Home > Archived: Healthier food options being offered to low-income children and families through food pantries, farmers markets, and meal programs

Supplemental Information
Why is this a priority?

One in five Washingtonians needed help putting food on the table last year and surveys indicate that 30% have special dietary needs. Numerous studies support the need for healthier diets to reduce the impacts of diabetes and obesity, as well as increase the prevention rate for these and related issues. Additionally, studies indicate that low-income people are disproportionately impacted by these health risks. By providing healthier food options to low-income families it will help build healthy communities, improve both short and long-term health outcomes, and reduce or prevent unmanageable health care costs. Whether food is purchased at the grocery store or a farmers market, received as meals from schools or shelters, or received from a food pantry, healthier food options should be made available.

How are we doing?

At the moment we do not know how we are doing. While statewide data is collected on the amount of food being distributed through the emergency food system, we do not collect data on the “types” of food being distributed. This will change this summer when we begin gathering data at a statewide level to find out what percent of the food being distributed is considered healthier. We can then assess how we perform on this measurement yearly, but are exploring options for quarterly reporting.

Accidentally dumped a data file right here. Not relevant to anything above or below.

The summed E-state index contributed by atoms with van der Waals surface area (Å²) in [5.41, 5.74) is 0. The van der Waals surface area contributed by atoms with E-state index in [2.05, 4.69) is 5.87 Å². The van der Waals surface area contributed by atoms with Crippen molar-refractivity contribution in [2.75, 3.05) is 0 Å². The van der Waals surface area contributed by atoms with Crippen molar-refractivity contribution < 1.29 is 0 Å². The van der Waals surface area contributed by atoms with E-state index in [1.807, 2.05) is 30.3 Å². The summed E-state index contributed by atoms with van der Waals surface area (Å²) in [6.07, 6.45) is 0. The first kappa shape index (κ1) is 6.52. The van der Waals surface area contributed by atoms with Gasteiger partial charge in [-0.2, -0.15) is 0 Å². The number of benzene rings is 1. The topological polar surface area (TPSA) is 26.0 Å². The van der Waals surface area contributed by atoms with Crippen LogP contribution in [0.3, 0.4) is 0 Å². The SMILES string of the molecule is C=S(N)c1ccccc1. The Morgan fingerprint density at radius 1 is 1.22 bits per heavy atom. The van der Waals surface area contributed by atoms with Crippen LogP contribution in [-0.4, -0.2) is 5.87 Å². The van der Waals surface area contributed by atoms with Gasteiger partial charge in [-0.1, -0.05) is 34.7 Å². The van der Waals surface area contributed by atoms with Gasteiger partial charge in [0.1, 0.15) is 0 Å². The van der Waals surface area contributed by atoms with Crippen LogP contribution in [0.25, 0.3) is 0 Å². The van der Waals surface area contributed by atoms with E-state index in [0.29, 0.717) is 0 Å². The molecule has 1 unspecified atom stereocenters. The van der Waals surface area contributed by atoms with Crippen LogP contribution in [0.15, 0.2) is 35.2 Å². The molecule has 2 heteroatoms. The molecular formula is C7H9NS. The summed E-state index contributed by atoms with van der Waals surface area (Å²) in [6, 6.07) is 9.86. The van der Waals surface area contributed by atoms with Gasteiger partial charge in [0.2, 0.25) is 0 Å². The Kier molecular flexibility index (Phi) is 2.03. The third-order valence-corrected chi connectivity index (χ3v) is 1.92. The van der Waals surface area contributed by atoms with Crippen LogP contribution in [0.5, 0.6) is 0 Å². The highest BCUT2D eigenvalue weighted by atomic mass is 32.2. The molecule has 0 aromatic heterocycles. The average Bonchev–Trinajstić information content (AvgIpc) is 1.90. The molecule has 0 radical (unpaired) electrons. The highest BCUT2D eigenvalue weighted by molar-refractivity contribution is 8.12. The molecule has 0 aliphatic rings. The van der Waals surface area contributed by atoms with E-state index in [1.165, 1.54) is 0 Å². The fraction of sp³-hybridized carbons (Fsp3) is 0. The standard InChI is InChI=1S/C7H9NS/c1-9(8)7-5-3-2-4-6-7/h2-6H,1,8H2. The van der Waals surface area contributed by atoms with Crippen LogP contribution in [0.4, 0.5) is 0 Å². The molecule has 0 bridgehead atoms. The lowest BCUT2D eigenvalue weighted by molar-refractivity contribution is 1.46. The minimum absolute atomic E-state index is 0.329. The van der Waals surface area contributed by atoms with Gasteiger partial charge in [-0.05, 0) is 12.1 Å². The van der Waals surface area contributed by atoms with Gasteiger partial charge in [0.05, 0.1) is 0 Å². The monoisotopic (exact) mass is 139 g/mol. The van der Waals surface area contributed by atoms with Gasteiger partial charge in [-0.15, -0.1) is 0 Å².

What are we working on?

The WSDA Food Assistance Programs plays a key role in ensuring healthier food options by:

  • Providing $20.3 million in USDA foods along with state and federal funding to the emergency food system, that in-turn distributed more than 134 million pounds of food to people in need.
  • Increasing partnerships with Washington State beef producers, dairy farmers and growers of all varieties of fruits and vegetables to ensure their products are part of the distributed food.Improving communication, efficiency, outreach and customer service, and building strong working relationships with emergency food system partners and stakeholders to better serve communities together.
How can you help?
  • Donate healthier food options. You can find local food providers through links here: www.agr.wa.gov/FoodProg.
  • Donate money so that your local food pantry or meal program can purchase what is needed.
  • Share a healthy recipe that includes low-cost items.
  • Donate your garden surplus.
  • Support your local farmer so that they can continue to donate when they can. Here’s a link to help you find a farmers market in your area: www.wafarmersmarkets.com.